Cape Hatteras Lighthouse Fun Facts

  • The Cape Hatteras Lighthouse is the tallest brick lighthouse in the United States, measuring 198.49 feet from the base to the pinnacle of the tower.
  • Two hundred and sixty-nine narrow stairs lead up to the lens room.
  • Each flight of 31 stairs weigh 5,000 pounds each!
The first Cape Hatteras lighthouse built in 1803 ©Mike Litwin
  • In 1803, the first Cape Hatteras lighthouse was built. It was built to warn sailors of the dangerous diamond shoals off of the coast. It was inefficient due to its height, weak light, and inability to stand out.
  • The first Argand style lamp light used reflectors and whale oil for fuel.
The first Cape Hatteras lighthouse after improvements in 1853 ©Mike Litwin
  • In 1853, the lighthouse was extended 60 feet and recolored.
  • In 1854, the new Fresnel lens was installed which also burned whale oil which was later replaced in with Colza (wild cabbage or rapeseed) oil, then 1870 by kerosene.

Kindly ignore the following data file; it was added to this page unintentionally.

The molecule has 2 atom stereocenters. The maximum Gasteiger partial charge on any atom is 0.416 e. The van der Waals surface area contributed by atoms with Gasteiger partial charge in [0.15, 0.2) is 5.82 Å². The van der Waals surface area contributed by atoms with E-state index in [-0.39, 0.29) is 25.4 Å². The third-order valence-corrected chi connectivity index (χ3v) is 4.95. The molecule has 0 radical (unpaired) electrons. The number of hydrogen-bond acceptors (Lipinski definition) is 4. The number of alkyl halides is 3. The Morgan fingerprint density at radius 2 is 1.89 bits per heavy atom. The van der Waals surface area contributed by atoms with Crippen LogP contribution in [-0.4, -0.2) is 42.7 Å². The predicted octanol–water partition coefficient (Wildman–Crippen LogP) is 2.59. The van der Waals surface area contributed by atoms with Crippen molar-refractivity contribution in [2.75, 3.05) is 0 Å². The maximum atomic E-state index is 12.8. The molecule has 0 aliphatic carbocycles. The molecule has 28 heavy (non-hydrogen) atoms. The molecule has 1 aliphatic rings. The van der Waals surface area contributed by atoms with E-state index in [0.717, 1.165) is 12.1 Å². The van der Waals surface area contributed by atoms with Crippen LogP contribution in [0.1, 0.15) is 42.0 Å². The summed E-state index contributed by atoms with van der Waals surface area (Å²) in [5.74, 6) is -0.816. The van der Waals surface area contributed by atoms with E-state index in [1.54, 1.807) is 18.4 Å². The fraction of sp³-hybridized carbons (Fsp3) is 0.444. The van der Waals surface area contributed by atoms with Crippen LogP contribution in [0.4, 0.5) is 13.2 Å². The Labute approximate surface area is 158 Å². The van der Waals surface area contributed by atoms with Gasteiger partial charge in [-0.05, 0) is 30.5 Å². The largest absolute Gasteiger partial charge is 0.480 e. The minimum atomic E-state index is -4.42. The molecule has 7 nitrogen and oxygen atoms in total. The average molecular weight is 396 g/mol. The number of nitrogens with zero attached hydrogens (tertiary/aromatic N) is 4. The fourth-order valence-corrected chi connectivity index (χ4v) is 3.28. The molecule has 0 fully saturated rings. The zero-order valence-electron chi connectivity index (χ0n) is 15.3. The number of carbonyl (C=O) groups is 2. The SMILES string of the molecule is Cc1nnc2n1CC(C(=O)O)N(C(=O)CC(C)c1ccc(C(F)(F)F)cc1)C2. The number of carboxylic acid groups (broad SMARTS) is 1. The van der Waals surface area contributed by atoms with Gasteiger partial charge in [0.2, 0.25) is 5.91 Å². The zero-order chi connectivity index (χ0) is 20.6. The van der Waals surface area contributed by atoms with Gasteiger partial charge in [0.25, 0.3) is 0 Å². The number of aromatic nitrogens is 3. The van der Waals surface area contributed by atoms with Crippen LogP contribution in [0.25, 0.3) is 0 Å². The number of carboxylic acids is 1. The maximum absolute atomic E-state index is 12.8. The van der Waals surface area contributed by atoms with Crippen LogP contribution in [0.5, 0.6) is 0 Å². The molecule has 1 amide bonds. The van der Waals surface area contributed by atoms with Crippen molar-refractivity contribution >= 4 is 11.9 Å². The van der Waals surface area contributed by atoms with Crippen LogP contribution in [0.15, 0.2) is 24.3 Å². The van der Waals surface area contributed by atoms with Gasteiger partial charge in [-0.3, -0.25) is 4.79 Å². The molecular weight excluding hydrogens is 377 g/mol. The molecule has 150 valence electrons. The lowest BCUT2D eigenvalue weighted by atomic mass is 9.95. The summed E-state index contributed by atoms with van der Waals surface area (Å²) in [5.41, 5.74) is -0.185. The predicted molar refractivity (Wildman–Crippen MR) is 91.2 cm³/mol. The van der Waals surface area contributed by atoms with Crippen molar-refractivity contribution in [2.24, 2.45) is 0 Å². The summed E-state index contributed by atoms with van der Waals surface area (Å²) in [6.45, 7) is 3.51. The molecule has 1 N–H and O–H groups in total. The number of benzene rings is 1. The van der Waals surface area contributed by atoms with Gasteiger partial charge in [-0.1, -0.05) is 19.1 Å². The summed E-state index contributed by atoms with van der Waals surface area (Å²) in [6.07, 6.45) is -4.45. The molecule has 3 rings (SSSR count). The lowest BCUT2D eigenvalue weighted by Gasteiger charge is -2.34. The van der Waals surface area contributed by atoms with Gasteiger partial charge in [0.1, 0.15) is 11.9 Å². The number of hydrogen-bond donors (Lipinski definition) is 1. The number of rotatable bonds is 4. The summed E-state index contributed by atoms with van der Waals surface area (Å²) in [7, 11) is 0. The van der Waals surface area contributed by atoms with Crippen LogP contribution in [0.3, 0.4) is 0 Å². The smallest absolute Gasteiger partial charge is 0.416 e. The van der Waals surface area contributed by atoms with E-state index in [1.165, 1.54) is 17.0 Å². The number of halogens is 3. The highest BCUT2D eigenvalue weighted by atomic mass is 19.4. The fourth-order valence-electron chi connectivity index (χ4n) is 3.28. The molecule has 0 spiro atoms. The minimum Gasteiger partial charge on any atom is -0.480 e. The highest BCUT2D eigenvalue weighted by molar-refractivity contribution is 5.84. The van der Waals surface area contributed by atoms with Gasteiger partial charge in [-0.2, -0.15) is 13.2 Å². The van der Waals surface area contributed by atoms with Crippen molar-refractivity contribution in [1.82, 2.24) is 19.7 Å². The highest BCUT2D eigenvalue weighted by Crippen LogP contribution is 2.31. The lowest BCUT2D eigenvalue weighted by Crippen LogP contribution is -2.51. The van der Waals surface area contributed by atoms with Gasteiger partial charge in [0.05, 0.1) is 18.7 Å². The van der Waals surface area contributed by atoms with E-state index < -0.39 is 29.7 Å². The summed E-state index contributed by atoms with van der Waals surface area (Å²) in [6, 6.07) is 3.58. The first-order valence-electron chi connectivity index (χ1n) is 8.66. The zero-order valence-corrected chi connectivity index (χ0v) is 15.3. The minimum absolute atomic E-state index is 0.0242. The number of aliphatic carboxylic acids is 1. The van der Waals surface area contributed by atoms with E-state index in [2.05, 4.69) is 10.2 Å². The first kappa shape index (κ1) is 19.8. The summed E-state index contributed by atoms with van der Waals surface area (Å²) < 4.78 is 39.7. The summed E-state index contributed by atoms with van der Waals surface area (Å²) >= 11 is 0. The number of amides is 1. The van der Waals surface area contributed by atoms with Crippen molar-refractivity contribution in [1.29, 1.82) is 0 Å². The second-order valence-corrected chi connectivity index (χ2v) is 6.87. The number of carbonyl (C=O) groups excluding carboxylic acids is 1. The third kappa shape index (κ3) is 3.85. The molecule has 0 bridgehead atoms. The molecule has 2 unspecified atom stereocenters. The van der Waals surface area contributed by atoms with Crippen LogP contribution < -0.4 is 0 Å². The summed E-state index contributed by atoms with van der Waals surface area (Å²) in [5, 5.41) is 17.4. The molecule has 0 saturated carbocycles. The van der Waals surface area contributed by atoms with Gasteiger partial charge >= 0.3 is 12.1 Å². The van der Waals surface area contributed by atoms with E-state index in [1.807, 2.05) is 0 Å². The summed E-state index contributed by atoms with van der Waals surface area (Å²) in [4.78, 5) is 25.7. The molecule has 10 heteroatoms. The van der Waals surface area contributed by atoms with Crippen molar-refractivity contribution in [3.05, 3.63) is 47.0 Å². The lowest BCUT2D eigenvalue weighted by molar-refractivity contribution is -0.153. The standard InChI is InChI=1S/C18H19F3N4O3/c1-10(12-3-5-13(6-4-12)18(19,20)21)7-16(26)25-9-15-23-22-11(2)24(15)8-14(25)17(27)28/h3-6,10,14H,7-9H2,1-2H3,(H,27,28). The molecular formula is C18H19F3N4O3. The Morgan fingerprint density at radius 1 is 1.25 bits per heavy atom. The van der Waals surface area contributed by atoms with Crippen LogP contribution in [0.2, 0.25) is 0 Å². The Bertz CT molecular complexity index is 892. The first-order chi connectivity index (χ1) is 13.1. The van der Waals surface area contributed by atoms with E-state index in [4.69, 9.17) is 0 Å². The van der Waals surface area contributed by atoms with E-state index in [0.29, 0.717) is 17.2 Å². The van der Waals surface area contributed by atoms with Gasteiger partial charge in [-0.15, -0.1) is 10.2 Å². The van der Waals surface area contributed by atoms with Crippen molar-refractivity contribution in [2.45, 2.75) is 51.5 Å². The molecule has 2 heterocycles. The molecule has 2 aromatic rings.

• The modern lighthouse was built years later near the 1803 lighthouse and was lit December 16, 1870.
  • The 1803 lighthouse was deconstructed in February of 1871 after the modern lighthouse’s development.
  • The new lighthouse received its famous spiral design in 1873.
Cape Hatteras Lighthouse on the move in 1999 – NPS
  • In 1999, the lighthouse had to be moved 2,900 feet from the shore to its current location. Over the decade, beach erosion cause the location to once be 1,500 ft from shore to fewer than 100!
  • It took 23 days and 11.8 million dollars to move the lighthouse to its new location, which at the time was also 1,500 ft away from shore.
  • Before the National Park Service took ownership of the lighthouse, keepers were in charge of the tower. Their job was to maintain the structural quality, regular maintenance, and light operation.
  • The original keepers made a salary of up to $800/year.
  • Today, the lighthouse and decommissioned keeper’s quarters are kept up by the National Park Service. The U.S. Coast Guard now operates the automatic light.

For more facts and history visit NPS.gov

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